Trademark Class 23: Threads and Yarns

Trademark Class 23 is unique among the trademark classes in that is protects one very specific good: the threads and yarns used in creating textiles.

Last updated on January 31st, 2019

Registering a trademark with the United States Patent and Trademark Office (USPTO) is a great way to protect your brand. Before you register, do some research on the process and the different international trademark classes to make sure you have some basic knowledge to navigate the application process.

In this article, we’ll discuss Trademark Class 23, which specifically protects different threads and yarns used to make textiles.

What Is a Trademark?

Colored balls of yarn. Knitting needles. Crocheting yarn

A trademark is an image, logo, design, slogan, phrase, etc. that credits you as the source of a good or service and helps you set yourself apart from your competition. Trademarks are tools which can help you create and protect your brand.

A registered trademark is a great tool for businesses that plan to expand. It offers protection in areas outside of your original geographical location and protections in e-commerce. You also gain the ability to bring legal action in cases of infringement in both state and federal court.

With the increased protections comes a longer application and up-keep process. You have to apply for a registered trademark and continually update information with the USPTO so that your mark does not become abandoned.

How to Register a Trademark

You can register a trademark online with the USPTO using the Trademark Electronic Application System (TEAS). There are a few different kinds of registration forms including the TEAS Plus form, the TEAS Reduced Fee form, and the Teas Regular form.

The TEAS Plus form has the highest approval rate with the USPTO. When you register using the TEAS Plus form, your good or services must fall under a list already approved by the USPTO.

The TEAS Reduced Fee form has a different set of requirements and does not require the applicant to choose an identification of goods or services from the Trademark ID manual. Both this form and the Plus come at a reduced rate.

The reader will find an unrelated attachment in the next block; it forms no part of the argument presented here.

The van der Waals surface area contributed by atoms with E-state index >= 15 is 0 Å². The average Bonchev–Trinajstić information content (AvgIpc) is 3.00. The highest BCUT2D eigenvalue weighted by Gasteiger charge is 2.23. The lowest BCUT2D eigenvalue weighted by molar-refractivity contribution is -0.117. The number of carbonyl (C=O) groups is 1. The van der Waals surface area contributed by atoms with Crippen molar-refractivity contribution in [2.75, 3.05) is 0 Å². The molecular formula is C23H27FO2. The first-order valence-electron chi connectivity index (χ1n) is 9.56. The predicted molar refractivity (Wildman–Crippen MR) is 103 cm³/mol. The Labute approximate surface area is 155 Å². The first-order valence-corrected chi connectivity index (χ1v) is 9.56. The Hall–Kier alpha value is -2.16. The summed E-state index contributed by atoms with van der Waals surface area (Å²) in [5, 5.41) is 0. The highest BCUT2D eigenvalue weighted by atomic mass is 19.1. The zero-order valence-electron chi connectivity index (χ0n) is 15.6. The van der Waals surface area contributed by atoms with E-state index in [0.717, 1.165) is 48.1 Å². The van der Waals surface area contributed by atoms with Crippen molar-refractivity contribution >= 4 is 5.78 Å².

The TEAS Regular form is best suited for businesses that need a very specific and customized identification. This form has a high filing cost but may help the applicant avoid causing confusion in the marketplace.

Registering a Class 23 Trademark

trademark class 23

Trademark Class 23 protects different yarns and threads that are used to create various textiles. It is a very narrow category compared to a lot of the other classes.

When you register a trademark in any class, you are looking to protect yourself from infringement within the industry. It’s entirely possible that another business will use a similar trademark to yours, but it’s only an issue if there is a likelihood of confusion in the marketplace.

Say you want to register a mark for your company that specializes in embroidery threads and yarns. By registering under a different class, a company that produces a Class 2 paint product can have a similar mark because people are unlikely to confuse the marks when they hit the market.

Keeping this in mind, Class 23 is an incredibly specific class, so it’s relatively easy to figure out whether or not you should register your mark under it.

Essentially, this class covers all raw types of chenille, coir, cotton, darning, elastic, embroidery, fiberglass, hemp, jute, linen, rayon, rubber, sewing, spun thread, woolen thread, spun wool, cotton, and silk which are used in the production of textiles.

Related Classes

Because it’s so specific, Class 23 doesn’t overlap with many other trademark classes. The closest related class is Class 22, which covers ropes, fibers, and other unprocessed and processed textile materials.

Essentially, if your good isn’t specifically listed as being a part of Class 23, then it will most likely fall under Class 22 instead.

Conclusion

Closeup, abstract weave silk pattern

Applying to register a trademark can be a difficult process. However, with the right amount of research and legal aid, it’s also a great way to protect and grow your brand.

If you own a business that creates the types of yarns or threads listed above, you should consider registering your brand’s distinguishing elements as trademarks.

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